Not Catholic? Neither am I. But when there's the potential for an interesting story in the telling, and the telling at the Surratt House Museum on a Saturday afternoon is only a short drive away, my ears are always willing to listen to the telling, because there's no telling what one might learn.
Her life story began in the slaughter and retaliatory slaughter of the Haitian revolution, when slaves, inspired by aristocratic blood dripping from the guillotine's blade an ocean away, rose up, farm implements in hand, and began hacking their way through a small forest of Frenchmen who blocked their path to freedom. Haiti was a jewel in an ever shrinking French empire in the western hemisphere and its loss would not only dramatically impact white slaveholders on the island, but investors throughout the ancestral home of Charlemagne and William the Conqueror. It was a twenty-year bloodbath, with both sides equally guilty of atrocities, that sent shivers throughout the southern United States, where American slaveholders sat on a powder keg of their own making and slept with one eye open listening for the sound of drums in the night.
Sister Mary Reginald Curtis, former principal at St. Francis Academy in Baltimore, the first and oldest school devoted to the education of African-American children in the country, related that most of what is known about Elizabeth Lange, the school's founder, is the result of an oral tradition that's been handed down from one generation to the next for the past 180 plus years.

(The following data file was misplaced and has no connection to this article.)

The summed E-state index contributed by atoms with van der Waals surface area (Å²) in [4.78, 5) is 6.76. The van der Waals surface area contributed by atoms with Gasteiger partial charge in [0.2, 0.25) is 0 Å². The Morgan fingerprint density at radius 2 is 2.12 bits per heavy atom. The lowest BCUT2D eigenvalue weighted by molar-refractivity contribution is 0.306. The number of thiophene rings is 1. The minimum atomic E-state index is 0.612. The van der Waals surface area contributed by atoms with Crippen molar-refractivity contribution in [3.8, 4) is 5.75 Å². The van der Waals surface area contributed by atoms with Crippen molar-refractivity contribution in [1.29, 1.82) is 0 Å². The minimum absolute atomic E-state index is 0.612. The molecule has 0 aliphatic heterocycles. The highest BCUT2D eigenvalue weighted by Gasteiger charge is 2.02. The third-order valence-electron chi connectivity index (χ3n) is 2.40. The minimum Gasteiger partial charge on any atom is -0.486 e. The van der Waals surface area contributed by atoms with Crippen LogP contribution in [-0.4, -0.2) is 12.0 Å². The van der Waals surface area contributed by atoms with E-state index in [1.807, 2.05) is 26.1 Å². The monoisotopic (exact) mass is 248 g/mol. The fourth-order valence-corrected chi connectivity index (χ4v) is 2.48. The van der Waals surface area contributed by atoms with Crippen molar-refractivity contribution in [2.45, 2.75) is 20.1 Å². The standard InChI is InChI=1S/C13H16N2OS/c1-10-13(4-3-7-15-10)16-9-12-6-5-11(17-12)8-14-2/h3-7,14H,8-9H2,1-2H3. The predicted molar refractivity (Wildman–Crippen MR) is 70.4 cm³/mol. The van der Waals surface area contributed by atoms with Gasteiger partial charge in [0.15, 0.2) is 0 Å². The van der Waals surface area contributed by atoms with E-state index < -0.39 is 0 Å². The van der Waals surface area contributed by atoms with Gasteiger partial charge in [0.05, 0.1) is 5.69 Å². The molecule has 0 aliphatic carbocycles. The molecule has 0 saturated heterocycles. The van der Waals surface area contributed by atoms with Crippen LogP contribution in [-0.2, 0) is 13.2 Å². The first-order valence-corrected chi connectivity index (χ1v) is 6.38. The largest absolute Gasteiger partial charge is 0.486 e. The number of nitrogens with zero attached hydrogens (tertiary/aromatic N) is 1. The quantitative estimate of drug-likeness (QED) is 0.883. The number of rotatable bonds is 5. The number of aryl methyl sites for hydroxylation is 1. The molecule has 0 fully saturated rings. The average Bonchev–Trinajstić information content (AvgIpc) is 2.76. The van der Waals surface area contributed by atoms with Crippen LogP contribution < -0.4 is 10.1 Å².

Lange, a mulatto, was probably a child of privilege, certainly well educated, most probably by Catholic nuns, before she and her mother fled to Cuba at the height of the revolution. That seems to be Haiti's perpetual story; the rich and educated always taking flight when trouble or tragedy beckons. Personal safety certainly factored into the equation when droves of mulattos and slave holders fled the bloodletting and removed their few remaining slaves with them to neighboring islands. A large segment sought refuge in New Orleans, where the wines and guttural words rolling from tongues were entirely familiar. Significant numbers, encouraged by the beckoning hand of Bishop John Carroll, made their way up the Chesapeake Bay to call Baltimore their new home.
According to Sister Mary, Lange and her mother were forced to leave Cuba, possibly around 1815, and emigrate to the United States when they refused to take an oath of allegiance to the then ruling Spanish government. Lange to her dying day in 1882 would always identify herself as French.
There's speculation that mother and daughter first disembarked at Charleston and then journeyed to Baltimore, where they were absorbed into a large Haitian community of free blacks in the Fells Point section of that city. Historian Diane Blatts Morrow, in her history of the Oblate Sisters of Providence, states that Lange supported herself through a significant inheritance from her father, however in 1827 she began a private school in her home to educate refugee children from Haiti. Blacks would be entirely on their own for another forty years, as the State of Maryland would not provide support for their public education until 1868.